Brit HaBirionim

Brit HaBirionim
ברית הבריונים
Historical leaders Abba Ahimeir
Uri-Zvi Greenberg
Joshua Yelvin
Founded 1930
Dissolved 1933
Headquarters Jerusalem
Ideology Zionism
Revisionist Zionism
Revisionist Maximalism
Political position Far-right
Religion Judaism
Colors      Black (official)
     Blue (informal)
Abba Ahimeir, Uri Zvi Greenberg, and Joshua Yeivin.

Brit HaBirionim (Hebrew: ברית הבריונים, The Strongmen Alliance (Alliance of Thugs[1])) was a clandestine, self-declared fascist faction of the Revisionist Zionist Movement (ZRM) in Palestine, active between 1930 and 1933.[2][3] It was founded by the trio of Abba Ahimeir, Uri Zvi Greenberg and Dr. Joshua Yeivin.


The 1929 Arab riots and the Haganah's inability to successfully prevent the 1929 Hebron massacre and the Safed massacre led to the creation of the first militant organization characterized by its complete disassociation from the existing Zionist establishment dominated by the Labor Zionist movement.[4]


The organization's official ideology, was Revisionist Maximalism which was modeled upon Italian Fascism.[2][3][5] It sought to create a fascist corporatist state.[5] It is also influenced by the Canaanite ideology of Yonatan Ratosh and the theories of Oswald Spengler in The Decline of the West (1918).[5] It called for the Zionist Revisionist Movement (ZRM) to adopt the fascist principles of the regime of Benito Mussolini in Italy to create an integralist "pure nationalism" amongst Jews.[6] Revisionist Maximalism rejects communism, humanism, internationalism, liberalism, pacifism and socialism; condemned liberal Zionists for only working for middle-class Jews rather than the Jewish nation as a whole.[7][8] Revisionist Maximalism's minimal goals were presented in 1932 where Ahimeir officially called for the leadership of the Zionist Revisionist Movement to be redesigned into the form of a dictatorship, called for the creation of an independent Zionist federation, called for a "war on funds" to end corruption in the Zionist movement, and called for a war on anti-Semitism.[9] The movement's psychology was emphasized in its motto of "conquer or die".[5]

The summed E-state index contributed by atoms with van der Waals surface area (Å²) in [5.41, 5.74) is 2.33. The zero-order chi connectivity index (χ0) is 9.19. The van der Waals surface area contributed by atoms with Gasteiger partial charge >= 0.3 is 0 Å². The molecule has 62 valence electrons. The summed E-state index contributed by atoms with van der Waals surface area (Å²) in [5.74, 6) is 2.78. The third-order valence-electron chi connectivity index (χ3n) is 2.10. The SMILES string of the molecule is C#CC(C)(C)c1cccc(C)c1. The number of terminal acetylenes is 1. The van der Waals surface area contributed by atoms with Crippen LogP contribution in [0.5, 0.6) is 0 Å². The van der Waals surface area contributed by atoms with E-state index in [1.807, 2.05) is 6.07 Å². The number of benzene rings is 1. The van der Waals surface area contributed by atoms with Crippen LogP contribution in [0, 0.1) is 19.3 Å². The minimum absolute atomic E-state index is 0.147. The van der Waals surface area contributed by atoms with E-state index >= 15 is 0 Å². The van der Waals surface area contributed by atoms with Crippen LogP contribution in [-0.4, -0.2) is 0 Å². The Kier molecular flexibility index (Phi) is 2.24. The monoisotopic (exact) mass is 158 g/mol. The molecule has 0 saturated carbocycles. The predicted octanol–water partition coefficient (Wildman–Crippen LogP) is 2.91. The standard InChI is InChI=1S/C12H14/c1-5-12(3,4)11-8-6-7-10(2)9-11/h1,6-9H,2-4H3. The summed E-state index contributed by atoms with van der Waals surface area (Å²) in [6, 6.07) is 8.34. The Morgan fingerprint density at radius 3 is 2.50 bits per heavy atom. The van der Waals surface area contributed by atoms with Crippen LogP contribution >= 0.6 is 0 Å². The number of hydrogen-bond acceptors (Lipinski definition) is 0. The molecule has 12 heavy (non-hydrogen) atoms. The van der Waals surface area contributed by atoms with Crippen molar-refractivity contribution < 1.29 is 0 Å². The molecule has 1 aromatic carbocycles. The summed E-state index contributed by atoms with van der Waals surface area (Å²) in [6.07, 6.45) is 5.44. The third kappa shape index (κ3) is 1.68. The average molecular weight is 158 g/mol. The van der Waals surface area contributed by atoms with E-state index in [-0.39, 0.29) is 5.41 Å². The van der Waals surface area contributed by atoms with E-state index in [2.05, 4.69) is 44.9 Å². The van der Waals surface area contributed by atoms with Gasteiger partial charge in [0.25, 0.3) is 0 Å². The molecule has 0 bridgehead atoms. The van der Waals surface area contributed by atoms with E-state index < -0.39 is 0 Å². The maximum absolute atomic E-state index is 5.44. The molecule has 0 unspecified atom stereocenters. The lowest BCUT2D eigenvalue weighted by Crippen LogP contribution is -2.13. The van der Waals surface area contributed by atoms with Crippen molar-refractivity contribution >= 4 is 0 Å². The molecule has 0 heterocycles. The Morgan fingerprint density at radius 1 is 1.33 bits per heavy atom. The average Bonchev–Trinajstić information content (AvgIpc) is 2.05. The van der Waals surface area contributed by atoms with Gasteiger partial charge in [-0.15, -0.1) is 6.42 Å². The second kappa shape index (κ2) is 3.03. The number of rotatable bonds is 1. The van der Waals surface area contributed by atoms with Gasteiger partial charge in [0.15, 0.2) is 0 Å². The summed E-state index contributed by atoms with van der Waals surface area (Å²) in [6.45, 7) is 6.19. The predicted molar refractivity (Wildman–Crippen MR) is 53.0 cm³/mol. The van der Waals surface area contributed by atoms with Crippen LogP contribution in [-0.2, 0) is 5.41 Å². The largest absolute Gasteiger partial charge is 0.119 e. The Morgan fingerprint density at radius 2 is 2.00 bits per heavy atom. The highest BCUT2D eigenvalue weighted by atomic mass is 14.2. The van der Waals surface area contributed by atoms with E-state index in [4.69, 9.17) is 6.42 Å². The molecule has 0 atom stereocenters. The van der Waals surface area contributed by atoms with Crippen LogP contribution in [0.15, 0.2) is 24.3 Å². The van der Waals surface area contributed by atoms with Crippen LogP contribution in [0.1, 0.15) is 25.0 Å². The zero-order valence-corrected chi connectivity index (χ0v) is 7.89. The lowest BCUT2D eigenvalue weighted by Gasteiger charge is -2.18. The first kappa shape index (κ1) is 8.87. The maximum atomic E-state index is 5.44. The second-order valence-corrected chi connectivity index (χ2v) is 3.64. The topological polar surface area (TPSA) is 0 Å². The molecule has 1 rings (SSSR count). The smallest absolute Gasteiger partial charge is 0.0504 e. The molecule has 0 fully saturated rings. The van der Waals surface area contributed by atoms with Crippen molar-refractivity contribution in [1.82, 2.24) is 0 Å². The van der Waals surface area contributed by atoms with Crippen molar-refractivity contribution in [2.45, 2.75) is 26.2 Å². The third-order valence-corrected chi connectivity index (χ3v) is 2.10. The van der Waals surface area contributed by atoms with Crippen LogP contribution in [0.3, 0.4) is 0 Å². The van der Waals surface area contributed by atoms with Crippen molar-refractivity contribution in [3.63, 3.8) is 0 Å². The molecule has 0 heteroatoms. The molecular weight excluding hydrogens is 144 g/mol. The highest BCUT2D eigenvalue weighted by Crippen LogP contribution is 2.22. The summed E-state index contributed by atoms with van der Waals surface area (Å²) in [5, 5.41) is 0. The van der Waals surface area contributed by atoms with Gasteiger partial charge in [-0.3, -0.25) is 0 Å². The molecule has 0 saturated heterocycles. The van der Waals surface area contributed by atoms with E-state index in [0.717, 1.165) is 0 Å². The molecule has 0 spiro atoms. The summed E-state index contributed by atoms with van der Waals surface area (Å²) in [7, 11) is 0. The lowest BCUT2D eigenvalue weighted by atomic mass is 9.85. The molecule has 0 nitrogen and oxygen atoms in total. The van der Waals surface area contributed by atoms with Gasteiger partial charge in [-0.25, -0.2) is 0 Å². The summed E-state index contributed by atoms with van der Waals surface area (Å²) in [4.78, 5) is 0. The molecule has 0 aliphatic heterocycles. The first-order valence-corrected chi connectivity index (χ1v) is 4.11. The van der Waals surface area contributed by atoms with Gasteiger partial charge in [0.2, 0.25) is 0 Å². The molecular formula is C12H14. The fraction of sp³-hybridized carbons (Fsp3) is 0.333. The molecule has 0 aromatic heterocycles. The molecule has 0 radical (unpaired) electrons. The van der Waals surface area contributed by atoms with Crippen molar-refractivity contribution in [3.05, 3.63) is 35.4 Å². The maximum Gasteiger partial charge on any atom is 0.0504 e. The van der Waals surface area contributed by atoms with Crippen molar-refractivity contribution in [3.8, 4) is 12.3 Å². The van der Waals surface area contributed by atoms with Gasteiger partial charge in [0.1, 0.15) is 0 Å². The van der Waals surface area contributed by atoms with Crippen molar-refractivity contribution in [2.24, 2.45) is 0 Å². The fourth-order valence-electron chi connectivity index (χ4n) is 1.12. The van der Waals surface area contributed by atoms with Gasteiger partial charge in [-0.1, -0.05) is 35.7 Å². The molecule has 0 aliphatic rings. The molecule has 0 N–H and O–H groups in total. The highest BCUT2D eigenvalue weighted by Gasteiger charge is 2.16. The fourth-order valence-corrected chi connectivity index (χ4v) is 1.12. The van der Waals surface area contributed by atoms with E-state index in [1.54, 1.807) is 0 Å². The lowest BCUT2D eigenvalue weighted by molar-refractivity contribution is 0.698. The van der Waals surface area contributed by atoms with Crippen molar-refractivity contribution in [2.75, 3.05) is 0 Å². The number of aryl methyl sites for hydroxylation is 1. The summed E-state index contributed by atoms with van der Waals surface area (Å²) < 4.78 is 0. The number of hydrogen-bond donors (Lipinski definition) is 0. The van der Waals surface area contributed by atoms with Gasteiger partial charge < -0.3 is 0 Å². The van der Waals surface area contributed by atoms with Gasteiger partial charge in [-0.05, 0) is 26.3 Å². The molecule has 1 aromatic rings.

Abba Ahimeir (the man in handcuffs) and other members of Brit HaBirionim, among them Haim Dviri, as being brought before a court of law by law enforcement in Jerusalem.

Members of Brit HaBirionim carried out several operations, including demonstrations against visiting British dignitaries, rallies against the British arrest and deportation to Europe of Jewish refugees who overstayed their tourist visas, attempts to interrupt a census conducted by the British, and other illegal activities intended as public provocations such as blowing the Shofar at the Western Wall (forbidden to Jews at that time), and removing the Nazi flags from two German consulates.[10][11]

In 1933, the British Mandatory Authority arrested several members, including Ahimeir, and charged them with the murder of Chaim Arlosoroff. Though acquitted of the charges in 1934, the trial tarnished the group's reputation and led to its isolation by former political supporters among the Jewish populace, and eventually to its demise.


  1. Assaf Sharon,'The Moral Siege,' Boston Review August 05, 2014.
  2. 1 2 Kaplan, The Jewish Radical Right. University of Wisconsin Press, 2005. p15
  3. 1 2 Shindler, Colin. The Triumph of Military Zionism: Nationalism and the Origins of the Israeli Right. I.B.Tauris, 2006. p13.
  4. Weinberg, Leonard; Ami Pedahzur (2004). Religious fundamentalism and political extremism. Routledge. p. 97. ISBN 978-0-7146-5492-8.
  5. 1 2 3 4 Ofira Seliktar. New Zionism and the foreign policy system of Israel. Beckenham, England, UK: Croom Helm, Ltd., 1986. Pp. 84
  6. Larsen, p364-365.
  7. Kaplan, p15
  8. Shindler, Colin. The Triumph of Military Zionism: Nationalism and the Origins of the Israeli Right. I.B.Tauris, 2006. p156.
  9. Larsen, Stein Ugelvik (ed.). Fascism Outside of Europe. New York: Columbia University Press, 2001. ISBN 0-88033-988-8. p378.
  10. Golan, Zev. Free Jerusalem: Heroes, Heroines and Rogues Who Created the State of Israel, (Israel: Devora, 2003), pp. 49-53, 66-77.
  11. "Terrorism Experts". Archived from the original on 2007-12-17. Retrieved 2007-12-02.

See also

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